Immunoprobes for thermally-induced alterations in whey protein structure and their application to the analysis of thermally-treated milks
Polyclonal antisera have been raised to the whey proteins α-lactalbumin [α-La] and -lactoglobulin [-Lg], variants A and B. These antibody preparations have been used to develop enzyme-linked immunosorbent assays (ELISAs) for each of these proteins, which had limits of detection of 13 ng/ml [α-La], 27 ng/ml [-Lg, variant A], and 20 ng/ml [-Lg, variant B]. The α-La ELISA did not show any cross-reaction with -Lg, and neither of the -Lg ELISAs showed a cross-reactivity with α-La. However, despite the almost identical sequences of variants A and B of -Lg, the variant A ELISA had a cross-reactivity of 66% with variant B, whilst the variant B ELISA had a cross-reactivity of more than 200% with variant A. The effect of thermal treatment on the immunoreactivity of purified whey proteins was studied by ELISA and related to changes in secondary and tertiary structure determined using CD and fluorescence spectroscopy. The immunoreactivity of α-La determined by ELISA decreased on heating above 90°C, these changes coinciding with the protein denaturation as indicated by a loss of secondary structure. In contrast, the ELISA immunoreactivity of both -Lg variants increased after heating, a change that also coincided with changes in -Lg secondary and tertiary structure as determined by intrinsic fluorescence of the protein. Similar thermally-induced changes in whey protein immunoreactivity were observed following heat-treatment of raw milk, the immunoreactivity of α-La being reduced whilst that of the -Lg variants increased. When used in combination these ELISAs were able to discriminate between milks which had been pasteurized or subjected to more severe heat-treatments such as sterilization and ultra heat treatments (UHT). These data demonstrate that such immunoassays have the potential to be used as quality control methods for determining the thermal history of milks.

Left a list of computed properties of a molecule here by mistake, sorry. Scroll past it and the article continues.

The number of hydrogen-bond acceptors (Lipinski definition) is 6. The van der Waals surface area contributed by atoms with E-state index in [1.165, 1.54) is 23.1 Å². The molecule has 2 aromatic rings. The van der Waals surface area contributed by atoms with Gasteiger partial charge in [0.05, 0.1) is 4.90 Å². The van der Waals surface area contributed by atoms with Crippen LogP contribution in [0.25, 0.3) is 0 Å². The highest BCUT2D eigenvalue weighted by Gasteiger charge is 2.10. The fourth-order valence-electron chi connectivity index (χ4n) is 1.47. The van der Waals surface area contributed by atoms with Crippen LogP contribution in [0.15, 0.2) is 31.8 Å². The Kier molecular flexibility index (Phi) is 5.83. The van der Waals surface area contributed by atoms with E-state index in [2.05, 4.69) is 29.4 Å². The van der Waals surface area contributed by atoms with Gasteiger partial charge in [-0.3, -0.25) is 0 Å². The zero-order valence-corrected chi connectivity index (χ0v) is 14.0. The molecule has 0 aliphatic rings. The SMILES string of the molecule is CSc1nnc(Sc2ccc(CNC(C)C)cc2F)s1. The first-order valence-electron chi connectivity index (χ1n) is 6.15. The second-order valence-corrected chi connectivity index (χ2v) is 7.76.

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Document Type: Research Article
Publication date: June 1, 2003